The Association of Consumer Support Organisations (ACSO) has responded to the Department of Health and Social Care (DHSC) consultation on fixed recoverable costs (FRC) for lower value clinical negligence claims.
Rachel Cairnes, ACSO's senior policy and public affairs advisor said: "The cost of litigation and its impact on the financial stability of the NHS should be viewed in the context of sharp increases in its overall budget. Since it was established in 1948, the NHS has seen average annual budgetary rises of 3.7 per cent. Moreover, in 2020 the public healthcare spending proportion of UK gross domestic product (GDP) rose to around 12.8 per cent, from 10.2 per cent in 2019. On 6th April 2022, the Health and Social Care Levy came into effect which will raise a record £36 billion to be invested into the UK health and social care system. This will see the NHS resource budget increase to over £160 billion in 2024 to 2025. Given population increases, demographic changes, healthcare demand, inflation and overriding, cross-party sentiment, there is little doubt it will rise further still in future.
"The increasing NHS budget comes as overall public satisfaction with the NHS fell to 36 per cent, an unprecedented 17 percentage point decrease from 2020 and the lowest level of satisfaction recorded since 1997. This is likely due to long waiting lists for treatment, which are forecast to reach 9.2 million by March 2024, which would translate to roughly one in six people in England waiting on their healthcare treatment.
"This represents the backdrop to the government's latest proposals, and so while the cost of litigation is not inconsiderable, it amounts to a small fraction of the overall cost of the NHS budget. As the consultation document outlines, the cost of clinical negligence claims has risen from £582 million in 2006/7 (or £859 million in 2021 prices) to £2.2 billion in 2020/21. These costs are significantly lower than the estimations made by the National Audit Office in 2017, which expected NHS Resolution's annual spend on clinical negligence claims to be £3.2 billion by 2020/21.
"In discussing the impact of litigation against the NHS, and that this therefore means it must somehow be reduced or eliminated entirely, one may forget that individuals or groups claiming compensation have suffered considerable, sometimes life-changing harm. If that is the case, then widespread affection for the NHS should not mean it is immune from criticism.
Cairnes continued, "To prove medical negligence, the burden of proof lies with the claimant and is considerable. For this reason, ACSO members who take on clinical negligence work will reject approximately 90 per cent of the potential cases they are approached with by consumers. Of the cases that are pursued, a similar proportion - approximately 90 per cent - are successful. These numbers reflect the significant harm that claimants and their families have suffered as well as the determination their representatives have not to pursue cases that are unmeritorious.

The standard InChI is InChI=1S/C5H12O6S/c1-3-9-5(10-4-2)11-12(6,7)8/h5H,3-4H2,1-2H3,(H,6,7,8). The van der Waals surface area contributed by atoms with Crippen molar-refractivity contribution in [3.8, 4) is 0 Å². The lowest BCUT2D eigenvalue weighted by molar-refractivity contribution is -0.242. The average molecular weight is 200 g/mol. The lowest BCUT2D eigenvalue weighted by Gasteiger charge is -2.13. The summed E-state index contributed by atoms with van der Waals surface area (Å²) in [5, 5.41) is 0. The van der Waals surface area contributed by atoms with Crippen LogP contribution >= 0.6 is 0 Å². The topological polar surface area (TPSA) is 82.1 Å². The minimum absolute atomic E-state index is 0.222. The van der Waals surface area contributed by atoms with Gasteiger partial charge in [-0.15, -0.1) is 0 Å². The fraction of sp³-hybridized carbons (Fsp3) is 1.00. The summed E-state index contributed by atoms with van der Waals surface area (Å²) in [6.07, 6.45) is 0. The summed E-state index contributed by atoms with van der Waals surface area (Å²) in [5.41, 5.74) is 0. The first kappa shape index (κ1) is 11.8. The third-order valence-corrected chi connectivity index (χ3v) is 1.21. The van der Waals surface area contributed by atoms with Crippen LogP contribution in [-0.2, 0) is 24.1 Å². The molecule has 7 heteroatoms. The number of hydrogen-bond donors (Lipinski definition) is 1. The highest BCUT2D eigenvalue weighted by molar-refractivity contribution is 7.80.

"The reviewal and rejection of potential clinical negligence claims requires a substantial investment of both time and resource by claimant law firms. This filtering process ensures that only cases with genuine prospects are investigated and provides a form of reassurance to consumers. It also delivers a saving to the NHS by only submitting cases that are believed to have genuine merit. The implementation of the FRC proposals could result in this service becoming unaffordable and, in turn, lead to an increase of unmeritorious claims from unskilled litigants in person.
"Under the proposals, ACSO is concerned about the commercial viability of processing claims worth under £25,000. According to Professor Paul Fenn, an estimated 64 per cent of claims settle for under £25,000, thereby representing a significant proportion of the clinical negligence market. Claimant firms will be less inclined to accept 'borderline' and complex low-value cases on the basis that it would not be commercially viable to investigate them. Without access to skilled and experienced representation, claimants will not be fully advised on how best to progress their claim. This risks conflicting with the tort law principle of putting the claimant, as far as possible, into the position they would have been in had the negligence not occurred.
"While we welcome the government's intention to conduct a post-implementation review of any FRC regime, further clarity is needed on when this review would take place within the subsequent five-year period and by whom. It is essential that this review takes into consideration the views of a wide range of stakeholders to understand whether the overall aims of the policy have been met, if the policy has been implemented effectively and if any unintended consequences have arisen. ACSO and its members would be pleased to contribute further evidence and guidance as required."
ACSO members can download the full consultation submission from the members' area of the website.